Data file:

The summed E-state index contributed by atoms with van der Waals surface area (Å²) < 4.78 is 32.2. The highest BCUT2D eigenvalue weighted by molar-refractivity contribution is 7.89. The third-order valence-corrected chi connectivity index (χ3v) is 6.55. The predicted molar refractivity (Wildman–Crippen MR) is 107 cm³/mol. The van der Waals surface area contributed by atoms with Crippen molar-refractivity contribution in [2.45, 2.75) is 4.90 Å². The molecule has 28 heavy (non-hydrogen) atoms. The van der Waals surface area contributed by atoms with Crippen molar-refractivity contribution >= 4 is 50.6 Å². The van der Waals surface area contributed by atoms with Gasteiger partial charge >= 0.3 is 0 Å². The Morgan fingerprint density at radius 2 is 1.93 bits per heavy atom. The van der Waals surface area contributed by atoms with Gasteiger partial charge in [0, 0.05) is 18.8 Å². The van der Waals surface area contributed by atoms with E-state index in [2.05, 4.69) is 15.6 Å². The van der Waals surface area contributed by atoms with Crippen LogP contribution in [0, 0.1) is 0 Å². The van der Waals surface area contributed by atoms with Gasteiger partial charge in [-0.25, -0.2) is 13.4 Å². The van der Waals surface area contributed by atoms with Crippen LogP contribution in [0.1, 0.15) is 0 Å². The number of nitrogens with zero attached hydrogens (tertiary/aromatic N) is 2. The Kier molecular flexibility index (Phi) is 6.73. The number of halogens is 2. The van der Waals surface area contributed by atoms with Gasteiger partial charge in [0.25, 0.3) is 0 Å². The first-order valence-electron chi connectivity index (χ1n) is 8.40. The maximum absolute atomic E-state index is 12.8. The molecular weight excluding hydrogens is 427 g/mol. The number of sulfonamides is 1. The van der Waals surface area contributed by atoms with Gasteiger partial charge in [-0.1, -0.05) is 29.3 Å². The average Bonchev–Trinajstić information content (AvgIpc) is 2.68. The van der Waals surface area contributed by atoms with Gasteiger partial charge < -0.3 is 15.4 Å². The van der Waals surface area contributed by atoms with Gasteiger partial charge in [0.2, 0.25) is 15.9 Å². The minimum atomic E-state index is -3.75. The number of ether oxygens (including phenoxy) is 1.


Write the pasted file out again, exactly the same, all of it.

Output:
The summed E-state index contributed by atoms with van der Waals surface area (Å²) < 4.78 is 32.2. The highest BCUT2D eigenvalue weighted by molar-refractivity contribution is 7.89. The third-order valence-corrected chi connectivity index (χ3v) is 6.55. The predicted molar refractivity (Wildman–Crippen MR) is 107 cm³/mol. The van der Waals surface area contributed by atoms with Crippen molar-refractivity contribution in [2.45, 2.75) is 4.90 Å². The molecule has 28 heavy (non-hydrogen) atoms. The van der Waals surface area contributed by atoms with Crippen molar-refractivity contribution >= 4 is 50.6 Å². The van der Waals surface area contributed by atoms with Gasteiger partial charge >= 0.3 is 0 Å². The Morgan fingerprint density at radius 2 is 1.93 bits per heavy atom. The van der Waals surface area contributed by atoms with Gasteiger partial charge in [0, 0.05) is 18.8 Å². The van der Waals surface area contributed by atoms with E-state index in [2.05, 4.69) is 15.6 Å². The van der Waals surface area contributed by atoms with Crippen LogP contribution in [0, 0.1) is 0 Å². The van der Waals surface area contributed by atoms with Gasteiger partial charge in [-0.25, -0.2) is 13.4 Å². The van der Waals surface area contributed by atoms with Crippen LogP contribution in [0.1, 0.15) is 0 Å². The number of nitrogens with zero attached hydrogens (tertiary/aromatic N) is 2. The Kier molecular flexibility index (Phi) is 6.73. The number of halogens is 2. The van der Waals surface area contributed by atoms with Gasteiger partial charge in [0.25, 0.3) is 0 Å². The first-order valence-electron chi connectivity index (χ1n) is 8.40. The maximum absolute atomic E-state index is 12.8. The molecular weight excluding hydrogens is 427 g/mol. The number of sulfonamides is 1. The van der Waals surface area contributed by atoms with Gasteiger partial charge in [-0.1, -0.05) is 29.3 Å². The average Bonchev–Trinajstić information content (AvgIpc) is 2.68. The van der Waals surface area contributed by atoms with Gasteiger partial charge < -0.3 is 15.4 Å². The van der Waals surface area contributed by atoms with Gasteiger partial charge in [0.2, 0.25) is 15.9 Å². The minimum atomic E-state index is -3.75. The number of ether oxygens (including phenoxy) is 1.